Eastern Thailand is the smallest region comprises of 9 provinces including the bustling resort city – Pattaya in Chonburi, Ko Samet in Rayong and Ko Chang in Trat.
Southern Thailand is famous for its long coastlines with several small islands. On the west is the Andaman Sea with its rugged and strange limestone rock formations and on the east is the Gulf of Thailand with its wide bays and more flat beach. The region comprises of 14 provinces including the famous holiday destinations – Ko Samui, Ko Phangan and Khao Sok in Surat Thani, Mu Ko Similan in Phang – Nga, Mu Ko Phi Phi in Krabi and Thailand’s most popular tourist destination – Phuket.
When to Go to Thailand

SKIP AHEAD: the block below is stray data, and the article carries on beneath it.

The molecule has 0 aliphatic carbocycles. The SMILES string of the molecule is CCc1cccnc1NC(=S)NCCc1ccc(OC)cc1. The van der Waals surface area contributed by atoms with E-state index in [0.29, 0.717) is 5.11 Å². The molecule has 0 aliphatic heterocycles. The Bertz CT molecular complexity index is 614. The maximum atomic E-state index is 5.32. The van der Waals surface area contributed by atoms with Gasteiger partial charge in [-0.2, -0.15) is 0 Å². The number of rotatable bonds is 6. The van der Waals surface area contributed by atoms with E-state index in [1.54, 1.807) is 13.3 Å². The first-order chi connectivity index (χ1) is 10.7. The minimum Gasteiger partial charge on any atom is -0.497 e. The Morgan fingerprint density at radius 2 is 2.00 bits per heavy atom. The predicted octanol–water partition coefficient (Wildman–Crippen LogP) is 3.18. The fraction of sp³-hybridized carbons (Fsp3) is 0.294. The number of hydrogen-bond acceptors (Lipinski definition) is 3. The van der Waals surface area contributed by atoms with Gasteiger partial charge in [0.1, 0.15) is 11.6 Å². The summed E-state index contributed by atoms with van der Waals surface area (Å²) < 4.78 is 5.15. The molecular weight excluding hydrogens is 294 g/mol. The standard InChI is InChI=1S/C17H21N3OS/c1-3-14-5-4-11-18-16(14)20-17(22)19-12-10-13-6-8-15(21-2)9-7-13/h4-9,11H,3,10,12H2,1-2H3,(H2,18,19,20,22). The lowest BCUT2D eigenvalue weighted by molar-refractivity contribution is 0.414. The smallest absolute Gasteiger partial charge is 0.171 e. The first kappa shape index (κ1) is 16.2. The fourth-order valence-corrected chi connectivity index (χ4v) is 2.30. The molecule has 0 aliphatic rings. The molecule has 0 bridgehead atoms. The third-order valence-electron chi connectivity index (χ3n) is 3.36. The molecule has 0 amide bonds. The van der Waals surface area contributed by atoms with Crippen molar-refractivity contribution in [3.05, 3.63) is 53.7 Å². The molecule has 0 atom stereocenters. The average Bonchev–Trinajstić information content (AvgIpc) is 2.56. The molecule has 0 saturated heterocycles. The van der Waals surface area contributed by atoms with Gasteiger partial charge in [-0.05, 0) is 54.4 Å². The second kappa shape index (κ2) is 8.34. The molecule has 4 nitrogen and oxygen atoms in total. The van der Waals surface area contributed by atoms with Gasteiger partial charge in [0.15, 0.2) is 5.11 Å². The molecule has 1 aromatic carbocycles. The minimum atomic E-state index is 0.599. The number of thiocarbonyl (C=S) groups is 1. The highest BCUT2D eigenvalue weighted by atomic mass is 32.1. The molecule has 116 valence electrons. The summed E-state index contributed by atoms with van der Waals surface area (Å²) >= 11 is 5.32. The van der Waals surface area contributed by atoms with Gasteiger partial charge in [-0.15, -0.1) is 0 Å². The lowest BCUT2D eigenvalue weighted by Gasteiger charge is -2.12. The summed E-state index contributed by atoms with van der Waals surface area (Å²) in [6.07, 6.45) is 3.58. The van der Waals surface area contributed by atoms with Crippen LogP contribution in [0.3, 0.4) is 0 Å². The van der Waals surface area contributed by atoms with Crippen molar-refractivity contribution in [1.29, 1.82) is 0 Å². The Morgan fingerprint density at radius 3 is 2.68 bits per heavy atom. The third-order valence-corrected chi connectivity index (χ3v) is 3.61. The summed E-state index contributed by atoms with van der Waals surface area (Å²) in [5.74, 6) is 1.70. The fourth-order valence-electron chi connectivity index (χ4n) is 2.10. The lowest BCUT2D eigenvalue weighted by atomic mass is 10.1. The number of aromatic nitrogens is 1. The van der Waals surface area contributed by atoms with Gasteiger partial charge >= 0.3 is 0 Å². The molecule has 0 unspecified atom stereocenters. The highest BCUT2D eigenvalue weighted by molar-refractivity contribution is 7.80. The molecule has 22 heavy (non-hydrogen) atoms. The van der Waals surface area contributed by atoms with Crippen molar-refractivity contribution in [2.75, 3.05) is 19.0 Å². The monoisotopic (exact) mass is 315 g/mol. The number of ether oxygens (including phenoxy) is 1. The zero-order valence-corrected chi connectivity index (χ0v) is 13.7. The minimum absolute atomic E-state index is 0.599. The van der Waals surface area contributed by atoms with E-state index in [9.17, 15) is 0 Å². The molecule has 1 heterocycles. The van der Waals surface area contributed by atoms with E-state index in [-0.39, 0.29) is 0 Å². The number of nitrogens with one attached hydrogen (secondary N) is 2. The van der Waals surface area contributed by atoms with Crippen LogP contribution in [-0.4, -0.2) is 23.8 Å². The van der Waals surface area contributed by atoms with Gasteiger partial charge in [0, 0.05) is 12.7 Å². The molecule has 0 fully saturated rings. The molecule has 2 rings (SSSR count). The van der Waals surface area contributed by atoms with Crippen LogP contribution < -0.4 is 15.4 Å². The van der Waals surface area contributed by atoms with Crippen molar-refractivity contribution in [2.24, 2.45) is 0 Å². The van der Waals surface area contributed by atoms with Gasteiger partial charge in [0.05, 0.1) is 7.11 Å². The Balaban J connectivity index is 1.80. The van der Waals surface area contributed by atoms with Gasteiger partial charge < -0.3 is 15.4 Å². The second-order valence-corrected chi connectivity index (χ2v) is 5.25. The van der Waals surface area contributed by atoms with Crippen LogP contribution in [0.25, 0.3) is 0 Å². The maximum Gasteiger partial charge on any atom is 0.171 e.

The best time to visit Thailand is between November and February, when the climate is relatively cool and dry (25-32°C). While Bangkok usually sees insignificant temperature drop, the northern and northeastern provinces can be rather cold. And if you plan to take a trip into the mountains, be sure to bring a sweater or warm jacket. December is the festive season, like in the West. Some of the most colourful festivals, such as Loy Krathong, Trooping of the Colours and New Year’s, fall in this period. Major shopping districts, particularly those in Bangkok, add to the year-end spirit by sporting decorative lights and Christmas-theme décors. The only drawback for arriving during this period is that popular destinations are crowded, and hotel rooms are in short supply. Prices for accommodation, tours, transportation and certain goods are usually bumped up to take advantage of the tourist influx. Arriving between March and May will put you right through Thailand’s summer, when temperatures can climb above 40°C. Coupled with high humidity, it may feel more like you are actually in a giant heated oven with no escape route, except occasional visits to air-conditioned shopping malls and dining establishments. The monsoon season (June-September) is usually very wet and humid. But the good news is that you can always hide out in a mall, spa or restaurant to escape the heavy downpours which usually don’t last more than a couple hours. Also, the rain breathes new life in the countryside, abundant with rice fields and trees. National parks and waterfalls are usually at their best.